You talk a lot about how keeping your body in peak condition is important to driving the company forward.

What does this regime look like for you?

I eat very well. I sleep well. I train well. I don’t have a quiet life, but I have a lot of discipline. Throughout my life, I have never stopped training. If you are in good shape, if you’re healthy, you can have good and fruitful ambitions. It’s also super important because if you’re in good shape, you can better appreciate good kit – you’re better able to pay more attention to detail.

You spoke of your humble beginnings before – compared to what Garneau is now, it’s all just exceptional. It’s a real story of willpower, endurance, and inspiration. What are you hoping to achieve with the brand next?

Right now, we are moving over to a little warehouse in Toulouse, France. Next year, we’re going to start streamlining our distribution in Europe and production in Morocco to make sure we’re offering great customer service. Europe is going to be important to the business for the next ten years or so.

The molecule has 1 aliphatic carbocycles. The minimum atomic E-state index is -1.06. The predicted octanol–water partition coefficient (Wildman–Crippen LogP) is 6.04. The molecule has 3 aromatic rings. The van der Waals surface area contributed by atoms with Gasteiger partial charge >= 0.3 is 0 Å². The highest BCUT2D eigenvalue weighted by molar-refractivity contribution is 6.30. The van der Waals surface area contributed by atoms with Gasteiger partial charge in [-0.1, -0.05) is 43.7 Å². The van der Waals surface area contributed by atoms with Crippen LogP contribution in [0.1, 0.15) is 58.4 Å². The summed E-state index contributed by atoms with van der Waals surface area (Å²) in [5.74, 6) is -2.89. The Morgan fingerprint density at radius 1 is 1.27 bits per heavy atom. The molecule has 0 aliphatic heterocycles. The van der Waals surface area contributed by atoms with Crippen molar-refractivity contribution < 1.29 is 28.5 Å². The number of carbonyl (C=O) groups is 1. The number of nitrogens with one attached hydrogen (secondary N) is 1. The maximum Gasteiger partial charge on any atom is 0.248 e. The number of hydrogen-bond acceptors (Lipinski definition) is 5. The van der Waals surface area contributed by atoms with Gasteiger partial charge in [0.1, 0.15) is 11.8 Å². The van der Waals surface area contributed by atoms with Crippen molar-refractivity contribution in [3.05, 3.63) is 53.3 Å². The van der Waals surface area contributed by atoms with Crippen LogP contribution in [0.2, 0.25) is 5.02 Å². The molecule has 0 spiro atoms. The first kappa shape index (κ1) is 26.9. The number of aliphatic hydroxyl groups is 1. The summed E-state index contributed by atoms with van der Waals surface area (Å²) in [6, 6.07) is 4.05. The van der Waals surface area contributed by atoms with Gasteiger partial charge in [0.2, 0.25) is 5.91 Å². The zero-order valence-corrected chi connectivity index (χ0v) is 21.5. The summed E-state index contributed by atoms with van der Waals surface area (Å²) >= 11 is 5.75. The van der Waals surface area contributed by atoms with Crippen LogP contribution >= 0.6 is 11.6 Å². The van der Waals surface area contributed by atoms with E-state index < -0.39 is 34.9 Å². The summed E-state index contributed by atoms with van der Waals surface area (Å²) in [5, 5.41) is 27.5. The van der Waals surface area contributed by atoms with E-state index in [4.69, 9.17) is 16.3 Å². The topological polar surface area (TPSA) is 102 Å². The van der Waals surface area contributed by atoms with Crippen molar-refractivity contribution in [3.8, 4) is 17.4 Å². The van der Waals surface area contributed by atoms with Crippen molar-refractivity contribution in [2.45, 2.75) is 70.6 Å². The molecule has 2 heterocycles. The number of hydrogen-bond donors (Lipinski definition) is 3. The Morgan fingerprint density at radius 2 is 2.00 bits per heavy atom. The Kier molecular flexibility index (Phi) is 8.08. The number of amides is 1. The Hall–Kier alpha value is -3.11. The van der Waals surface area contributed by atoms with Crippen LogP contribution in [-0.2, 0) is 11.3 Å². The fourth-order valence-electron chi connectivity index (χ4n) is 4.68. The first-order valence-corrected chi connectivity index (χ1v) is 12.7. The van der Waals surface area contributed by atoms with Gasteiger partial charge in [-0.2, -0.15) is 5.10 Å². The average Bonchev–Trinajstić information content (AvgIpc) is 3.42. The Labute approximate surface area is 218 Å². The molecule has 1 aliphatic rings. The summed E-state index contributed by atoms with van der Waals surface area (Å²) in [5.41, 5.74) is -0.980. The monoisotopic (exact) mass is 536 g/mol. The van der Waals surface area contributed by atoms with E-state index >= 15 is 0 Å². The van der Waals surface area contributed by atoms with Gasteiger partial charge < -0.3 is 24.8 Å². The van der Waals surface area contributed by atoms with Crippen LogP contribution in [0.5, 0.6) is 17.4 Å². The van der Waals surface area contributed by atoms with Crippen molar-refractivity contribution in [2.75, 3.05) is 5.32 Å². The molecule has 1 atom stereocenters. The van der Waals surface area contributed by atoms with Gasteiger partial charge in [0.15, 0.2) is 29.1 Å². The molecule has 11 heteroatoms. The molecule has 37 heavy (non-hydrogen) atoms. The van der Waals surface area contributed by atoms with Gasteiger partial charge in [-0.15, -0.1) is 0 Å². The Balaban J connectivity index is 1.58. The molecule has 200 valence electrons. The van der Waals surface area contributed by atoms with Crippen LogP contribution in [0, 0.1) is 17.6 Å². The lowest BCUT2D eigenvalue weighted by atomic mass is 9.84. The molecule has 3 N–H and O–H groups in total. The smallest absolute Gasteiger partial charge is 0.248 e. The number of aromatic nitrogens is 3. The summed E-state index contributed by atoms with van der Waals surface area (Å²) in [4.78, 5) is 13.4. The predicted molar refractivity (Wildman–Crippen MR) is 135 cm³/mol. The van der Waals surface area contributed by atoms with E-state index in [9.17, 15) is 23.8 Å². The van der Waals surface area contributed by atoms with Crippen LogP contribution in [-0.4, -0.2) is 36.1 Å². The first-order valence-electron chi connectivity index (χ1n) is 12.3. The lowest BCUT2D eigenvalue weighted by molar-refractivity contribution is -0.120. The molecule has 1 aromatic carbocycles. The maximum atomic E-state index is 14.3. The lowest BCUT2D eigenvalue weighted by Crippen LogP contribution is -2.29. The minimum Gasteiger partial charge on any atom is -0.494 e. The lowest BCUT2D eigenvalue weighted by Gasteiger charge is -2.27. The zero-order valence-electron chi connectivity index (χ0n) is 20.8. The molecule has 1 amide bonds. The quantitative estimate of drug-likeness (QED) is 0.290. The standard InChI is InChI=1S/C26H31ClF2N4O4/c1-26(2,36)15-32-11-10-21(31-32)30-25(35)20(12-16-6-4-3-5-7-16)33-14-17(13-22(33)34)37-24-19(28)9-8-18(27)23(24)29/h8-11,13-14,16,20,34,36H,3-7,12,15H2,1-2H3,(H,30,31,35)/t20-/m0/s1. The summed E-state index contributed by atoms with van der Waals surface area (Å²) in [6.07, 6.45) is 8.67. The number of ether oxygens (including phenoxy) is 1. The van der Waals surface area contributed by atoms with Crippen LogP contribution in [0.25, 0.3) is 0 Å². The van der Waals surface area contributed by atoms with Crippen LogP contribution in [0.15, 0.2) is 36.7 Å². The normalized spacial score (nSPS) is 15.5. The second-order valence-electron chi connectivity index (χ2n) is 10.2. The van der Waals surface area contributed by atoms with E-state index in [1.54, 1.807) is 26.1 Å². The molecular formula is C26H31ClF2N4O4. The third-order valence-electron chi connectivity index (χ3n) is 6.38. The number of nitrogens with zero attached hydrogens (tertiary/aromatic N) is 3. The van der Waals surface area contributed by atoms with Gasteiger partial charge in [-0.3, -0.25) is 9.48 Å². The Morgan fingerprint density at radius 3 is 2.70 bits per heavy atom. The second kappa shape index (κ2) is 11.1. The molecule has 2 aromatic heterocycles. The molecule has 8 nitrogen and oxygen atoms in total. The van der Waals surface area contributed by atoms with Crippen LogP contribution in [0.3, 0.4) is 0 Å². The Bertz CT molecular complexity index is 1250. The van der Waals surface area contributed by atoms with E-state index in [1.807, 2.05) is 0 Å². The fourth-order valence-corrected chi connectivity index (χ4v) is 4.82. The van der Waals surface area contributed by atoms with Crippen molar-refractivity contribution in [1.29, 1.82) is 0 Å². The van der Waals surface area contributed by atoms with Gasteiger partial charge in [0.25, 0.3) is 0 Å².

In five years, we have a plan to bring the company public on the stock market. It’s a dream. My first goal was to go to the Olympic games, and this is my second big focus. My life is like a bike race. It’s a big adventure every day. We have a super team here, and if you have a good team behind you, you can do anything – you can win the Tour de France!

That’s also why we invested in Brikl. We do a lot of custom business. We want to be number one in North America next year. But this means we need the best tools, the best technology, the best product and the best people.

You always talk about your people in such glowing terms. What does being a leader mean to you?

I won about 150 races when I was young, but I lost about 500. If you are a leader and you have a good attitude, you’re going to build a good team around you. I try to do all I can to make the company fun to work in. Right now, the people we choose, we don’t just want them to come for the salary but for the experience.

We have a big gym kitted out with roller bikes, spin bikes et cetera and showers. We have staff e-bikes and ride together when the weather’s nice. When it snows, we have snow shoes that people can take. I like this feeling of closeness we have, which is spurred on by activities – it’s a big family.